Wednesday, June 5, 2019
Pentecost with Pastor Carlos
50 days have come and gone, and Easter season draws to a close today with the feast of Pentecost. According to the account in Acts, “a noise like a strong driving wind, filled the entire house in which they [the disciples] were. Then there appeared to them tongues as of fire...” Later in the passage, people from many different countries commented how they heard the disciples “speaking in our own tongues of the mighty acts of God."
The Church as the herald of the good news of Jesus Christ to all the nations, was born on this day. The Holy Spirit allowed the disciples to speak to everyone in his or her own language. Every known country at the time was represented, and they all heard the mighty acts of God in their own tongue. This event speaks of the universality of the Church: How the church is called to proclaim Christ to all nations, so that all peoples may be saved.
In my correspondence with a parishioner, lately we have been discussing what it means to be Catholic. One topic has led to another, and lately the question at hand has been: why, of all the various Christian traditions, are we called to the Catholic Church? What surfaced in our exchange of e-mails is that catholicity is linked with universality. Our Church is not a self-selected group of individuals. What unites us is not a common language, or ethnic background, but the Truth of the Gospel that the Holy Spirit wants proclaimed in every language and nation.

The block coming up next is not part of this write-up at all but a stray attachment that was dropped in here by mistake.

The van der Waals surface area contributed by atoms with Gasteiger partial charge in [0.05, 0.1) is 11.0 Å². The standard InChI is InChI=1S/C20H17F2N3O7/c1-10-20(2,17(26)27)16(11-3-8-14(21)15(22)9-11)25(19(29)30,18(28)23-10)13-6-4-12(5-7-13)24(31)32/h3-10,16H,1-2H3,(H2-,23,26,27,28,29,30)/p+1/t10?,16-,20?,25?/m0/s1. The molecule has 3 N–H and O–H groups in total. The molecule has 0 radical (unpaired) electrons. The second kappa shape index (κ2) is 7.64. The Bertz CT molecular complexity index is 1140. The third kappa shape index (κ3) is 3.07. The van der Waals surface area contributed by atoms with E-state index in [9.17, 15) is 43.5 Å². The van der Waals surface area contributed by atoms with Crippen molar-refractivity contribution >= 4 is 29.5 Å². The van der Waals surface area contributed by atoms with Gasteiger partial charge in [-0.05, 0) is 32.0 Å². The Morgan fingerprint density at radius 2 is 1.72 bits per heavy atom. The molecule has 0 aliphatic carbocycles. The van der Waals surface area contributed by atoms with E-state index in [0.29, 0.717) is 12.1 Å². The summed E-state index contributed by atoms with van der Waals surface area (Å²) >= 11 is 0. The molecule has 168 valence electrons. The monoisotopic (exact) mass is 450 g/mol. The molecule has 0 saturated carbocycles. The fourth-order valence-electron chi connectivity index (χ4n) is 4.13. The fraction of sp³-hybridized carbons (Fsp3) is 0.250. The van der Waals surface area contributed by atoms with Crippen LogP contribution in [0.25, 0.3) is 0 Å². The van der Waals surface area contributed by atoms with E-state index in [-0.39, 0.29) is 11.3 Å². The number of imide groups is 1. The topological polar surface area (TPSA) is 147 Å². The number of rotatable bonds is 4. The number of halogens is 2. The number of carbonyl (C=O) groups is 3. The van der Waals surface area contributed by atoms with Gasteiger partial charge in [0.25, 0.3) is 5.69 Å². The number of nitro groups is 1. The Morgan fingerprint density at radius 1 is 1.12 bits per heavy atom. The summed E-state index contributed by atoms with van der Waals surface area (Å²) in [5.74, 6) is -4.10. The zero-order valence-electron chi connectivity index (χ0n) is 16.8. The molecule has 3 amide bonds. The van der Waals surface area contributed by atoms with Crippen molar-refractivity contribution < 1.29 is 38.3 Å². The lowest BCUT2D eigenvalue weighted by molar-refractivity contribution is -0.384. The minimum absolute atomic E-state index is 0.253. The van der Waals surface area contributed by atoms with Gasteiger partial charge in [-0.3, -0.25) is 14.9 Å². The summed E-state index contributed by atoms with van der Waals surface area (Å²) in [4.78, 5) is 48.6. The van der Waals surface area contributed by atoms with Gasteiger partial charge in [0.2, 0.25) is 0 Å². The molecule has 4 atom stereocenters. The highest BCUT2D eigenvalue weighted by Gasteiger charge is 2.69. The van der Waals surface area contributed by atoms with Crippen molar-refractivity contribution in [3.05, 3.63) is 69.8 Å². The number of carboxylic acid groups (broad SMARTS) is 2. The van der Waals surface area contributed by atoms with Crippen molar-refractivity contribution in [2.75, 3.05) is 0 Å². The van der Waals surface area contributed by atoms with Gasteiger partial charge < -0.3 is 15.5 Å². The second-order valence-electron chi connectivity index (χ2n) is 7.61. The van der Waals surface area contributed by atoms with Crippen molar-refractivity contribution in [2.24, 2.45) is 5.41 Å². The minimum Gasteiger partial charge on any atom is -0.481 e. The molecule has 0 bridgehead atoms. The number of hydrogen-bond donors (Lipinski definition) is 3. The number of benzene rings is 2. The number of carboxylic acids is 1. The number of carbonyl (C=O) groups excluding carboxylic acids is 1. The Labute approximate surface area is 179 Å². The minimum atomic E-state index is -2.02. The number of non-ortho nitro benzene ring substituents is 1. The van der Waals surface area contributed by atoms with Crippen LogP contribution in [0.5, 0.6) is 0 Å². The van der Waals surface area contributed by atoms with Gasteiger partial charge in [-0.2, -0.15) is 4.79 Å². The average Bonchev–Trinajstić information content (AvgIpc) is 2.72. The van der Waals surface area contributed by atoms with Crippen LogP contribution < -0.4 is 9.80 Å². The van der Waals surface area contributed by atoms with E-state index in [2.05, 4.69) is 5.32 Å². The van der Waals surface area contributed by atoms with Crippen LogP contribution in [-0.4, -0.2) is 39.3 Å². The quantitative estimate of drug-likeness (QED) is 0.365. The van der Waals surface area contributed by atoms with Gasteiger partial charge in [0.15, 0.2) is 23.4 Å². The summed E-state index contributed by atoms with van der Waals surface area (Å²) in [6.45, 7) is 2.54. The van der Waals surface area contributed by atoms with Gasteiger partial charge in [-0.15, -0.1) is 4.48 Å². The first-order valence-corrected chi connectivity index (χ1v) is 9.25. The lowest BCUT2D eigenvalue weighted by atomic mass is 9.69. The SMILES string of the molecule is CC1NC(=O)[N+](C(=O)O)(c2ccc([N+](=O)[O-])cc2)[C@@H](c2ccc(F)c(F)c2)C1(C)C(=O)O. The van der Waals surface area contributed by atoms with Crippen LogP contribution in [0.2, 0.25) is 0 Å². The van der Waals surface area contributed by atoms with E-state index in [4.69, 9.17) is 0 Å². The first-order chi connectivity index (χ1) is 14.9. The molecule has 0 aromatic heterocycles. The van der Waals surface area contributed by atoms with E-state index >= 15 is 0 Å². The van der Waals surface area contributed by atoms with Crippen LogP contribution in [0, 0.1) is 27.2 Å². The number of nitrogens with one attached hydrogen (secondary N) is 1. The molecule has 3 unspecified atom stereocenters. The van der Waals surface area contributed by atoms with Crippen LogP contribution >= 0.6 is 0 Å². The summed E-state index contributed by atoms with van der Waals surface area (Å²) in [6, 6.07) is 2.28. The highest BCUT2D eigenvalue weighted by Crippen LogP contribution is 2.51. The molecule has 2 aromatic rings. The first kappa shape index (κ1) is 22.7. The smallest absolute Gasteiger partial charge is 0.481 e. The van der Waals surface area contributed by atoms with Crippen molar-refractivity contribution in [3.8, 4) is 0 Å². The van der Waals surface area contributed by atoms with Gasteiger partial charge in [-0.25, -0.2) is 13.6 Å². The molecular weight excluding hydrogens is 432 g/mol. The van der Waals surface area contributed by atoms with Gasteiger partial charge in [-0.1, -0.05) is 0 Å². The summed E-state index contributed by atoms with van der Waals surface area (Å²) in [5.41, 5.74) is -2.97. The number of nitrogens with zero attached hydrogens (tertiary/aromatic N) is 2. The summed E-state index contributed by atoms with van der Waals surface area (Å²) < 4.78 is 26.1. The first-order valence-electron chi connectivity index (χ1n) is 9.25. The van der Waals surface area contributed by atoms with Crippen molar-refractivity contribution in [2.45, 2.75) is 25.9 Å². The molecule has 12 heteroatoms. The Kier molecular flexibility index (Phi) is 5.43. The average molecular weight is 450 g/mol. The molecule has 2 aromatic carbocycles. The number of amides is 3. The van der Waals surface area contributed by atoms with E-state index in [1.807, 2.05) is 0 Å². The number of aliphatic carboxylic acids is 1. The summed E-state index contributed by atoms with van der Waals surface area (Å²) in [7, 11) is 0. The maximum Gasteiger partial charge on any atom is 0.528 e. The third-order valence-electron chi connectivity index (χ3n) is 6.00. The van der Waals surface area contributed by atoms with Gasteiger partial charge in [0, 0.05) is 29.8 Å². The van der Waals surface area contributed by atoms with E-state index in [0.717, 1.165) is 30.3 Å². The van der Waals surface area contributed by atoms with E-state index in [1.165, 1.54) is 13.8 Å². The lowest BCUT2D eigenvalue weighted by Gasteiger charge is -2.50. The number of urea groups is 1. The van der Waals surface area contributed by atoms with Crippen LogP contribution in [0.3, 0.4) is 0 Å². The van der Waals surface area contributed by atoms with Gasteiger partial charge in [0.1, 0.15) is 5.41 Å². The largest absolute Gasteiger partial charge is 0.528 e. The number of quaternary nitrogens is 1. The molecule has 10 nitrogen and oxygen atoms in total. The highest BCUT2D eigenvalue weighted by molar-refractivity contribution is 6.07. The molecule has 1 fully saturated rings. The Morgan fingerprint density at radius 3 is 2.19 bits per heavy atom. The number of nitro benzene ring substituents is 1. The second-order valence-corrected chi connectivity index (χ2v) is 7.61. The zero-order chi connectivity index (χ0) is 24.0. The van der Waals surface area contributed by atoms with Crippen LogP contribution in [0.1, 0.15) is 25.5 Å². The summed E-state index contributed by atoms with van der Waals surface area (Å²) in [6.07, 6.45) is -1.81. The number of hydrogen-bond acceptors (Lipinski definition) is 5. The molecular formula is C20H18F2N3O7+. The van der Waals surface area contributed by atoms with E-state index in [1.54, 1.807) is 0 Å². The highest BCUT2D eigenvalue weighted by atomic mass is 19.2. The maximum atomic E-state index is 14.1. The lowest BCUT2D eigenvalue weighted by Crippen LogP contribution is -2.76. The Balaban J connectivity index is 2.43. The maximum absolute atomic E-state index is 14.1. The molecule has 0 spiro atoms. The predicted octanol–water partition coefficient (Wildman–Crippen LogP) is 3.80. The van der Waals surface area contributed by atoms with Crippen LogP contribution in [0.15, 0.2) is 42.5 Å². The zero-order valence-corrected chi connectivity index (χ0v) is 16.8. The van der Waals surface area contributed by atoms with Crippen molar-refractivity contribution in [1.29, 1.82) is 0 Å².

In other words, there is something deeper than even our common humanity that calls us to be in unity with one another. The celebration of Pentecost today invites us to reflect on our own participation and commitment to live as members of the body of Christ: a body that includes all cultural backgrounds and languages.
In a world that tries to pit one group against another, I am grateful to live at St Augustine Monastery, where Fr Phil and I live with friars born in Ireland, Mexico, Nicaragua, Pakistan, and myself from Colombia. The American-born friars speak of traditions from their parents or grandparents from Italy, Germany, Canada, or Korea. We have a diversity also in life experience and educational backgrounds. We call one another brother, because in Christ we are called to live “in one mind and heart on the way to God.” Fr. Phil and I try to foster the same spirit here in the parish.
God bless, Fr. Carlos, OSA